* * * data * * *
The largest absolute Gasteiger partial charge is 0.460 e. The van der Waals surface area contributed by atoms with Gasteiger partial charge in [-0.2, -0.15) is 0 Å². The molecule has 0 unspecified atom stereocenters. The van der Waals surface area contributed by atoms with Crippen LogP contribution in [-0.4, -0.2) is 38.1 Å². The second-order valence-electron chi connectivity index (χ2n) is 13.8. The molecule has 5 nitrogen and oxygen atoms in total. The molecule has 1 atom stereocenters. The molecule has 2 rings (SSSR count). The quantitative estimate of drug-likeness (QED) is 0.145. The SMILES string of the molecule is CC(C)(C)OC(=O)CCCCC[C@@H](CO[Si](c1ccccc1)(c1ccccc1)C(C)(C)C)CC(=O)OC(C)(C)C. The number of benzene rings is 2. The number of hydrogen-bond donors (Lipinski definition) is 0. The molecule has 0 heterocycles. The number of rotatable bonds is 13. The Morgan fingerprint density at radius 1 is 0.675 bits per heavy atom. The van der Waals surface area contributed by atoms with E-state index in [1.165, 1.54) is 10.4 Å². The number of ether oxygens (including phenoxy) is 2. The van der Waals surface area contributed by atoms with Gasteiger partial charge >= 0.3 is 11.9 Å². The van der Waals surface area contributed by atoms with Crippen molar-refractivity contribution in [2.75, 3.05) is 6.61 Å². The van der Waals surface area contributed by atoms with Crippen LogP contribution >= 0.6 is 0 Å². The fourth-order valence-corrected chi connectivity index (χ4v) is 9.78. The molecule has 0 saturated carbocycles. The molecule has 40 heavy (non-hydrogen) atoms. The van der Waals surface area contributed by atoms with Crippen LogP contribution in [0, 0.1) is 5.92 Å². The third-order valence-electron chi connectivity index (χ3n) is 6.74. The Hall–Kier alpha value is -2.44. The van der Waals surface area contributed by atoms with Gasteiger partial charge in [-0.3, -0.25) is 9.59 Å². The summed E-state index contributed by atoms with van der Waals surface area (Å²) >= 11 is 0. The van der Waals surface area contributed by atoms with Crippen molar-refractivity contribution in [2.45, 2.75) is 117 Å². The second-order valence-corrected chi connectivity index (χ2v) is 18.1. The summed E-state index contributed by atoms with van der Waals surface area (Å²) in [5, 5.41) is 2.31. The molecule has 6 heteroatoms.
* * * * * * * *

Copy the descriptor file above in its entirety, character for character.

The largest absolute Gasteiger partial charge is 0.460 e. The van der Waals surface area contributed by atoms with Gasteiger partial charge in [-0.2, -0.15) is 0 Å². The molecule has 0 unspecified atom stereocenters. The van der Waals surface area contributed by atoms with Crippen LogP contribution in [-0.4, -0.2) is 38.1 Å². The second-order valence-electron chi connectivity index (χ2n) is 13.8. The molecule has 5 nitrogen and oxygen atoms in total. The molecule has 1 atom stereocenters. The molecule has 2 rings (SSSR count). The quantitative estimate of drug-likeness (QED) is 0.145. The SMILES string of the molecule is CC(C)(C)OC(=O)CCCCC[C@@H](CO[Si](c1ccccc1)(c1ccccc1)C(C)(C)C)CC(=O)OC(C)(C)C. The number of benzene rings is 2. The number of hydrogen-bond donors (Lipinski definition) is 0. The molecule has 0 heterocycles. The number of rotatable bonds is 13. The Morgan fingerprint density at radius 1 is 0.675 bits per heavy atom. The van der Waals surface area contributed by atoms with E-state index in [1.165, 1.54) is 10.4 Å². The number of ether oxygens (including phenoxy) is 2. The van der Waals surface area contributed by atoms with Gasteiger partial charge >= 0.3 is 11.9 Å². The van der Waals surface area contributed by atoms with Crippen molar-refractivity contribution in [2.75, 3.05) is 6.61 Å². The van der Waals surface area contributed by atoms with Crippen LogP contribution >= 0.6 is 0 Å². The fourth-order valence-corrected chi connectivity index (χ4v) is 9.78. The molecule has 0 saturated carbocycles. The molecule has 40 heavy (non-hydrogen) atoms. The van der Waals surface area contributed by atoms with Crippen LogP contribution in [0, 0.1) is 5.92 Å². The third-order valence-electron chi connectivity index (χ3n) is 6.74. The Hall–Kier alpha value is -2.44. The van der Waals surface area contributed by atoms with Gasteiger partial charge in [-0.3, -0.25) is 9.59 Å². The summed E-state index contributed by atoms with van der Waals surface area (Å²) >= 11 is 0. The van der Waals surface area contributed by atoms with Crippen molar-refractivity contribution in [2.45, 2.75) is 117 Å². The second-order valence-corrected chi connectivity index (χ2v) is 18.1. The summed E-state index contributed by atoms with van der Waals surface area (Å²) in [5, 5.41) is 2.31. The molecule has 6 heteroatoms.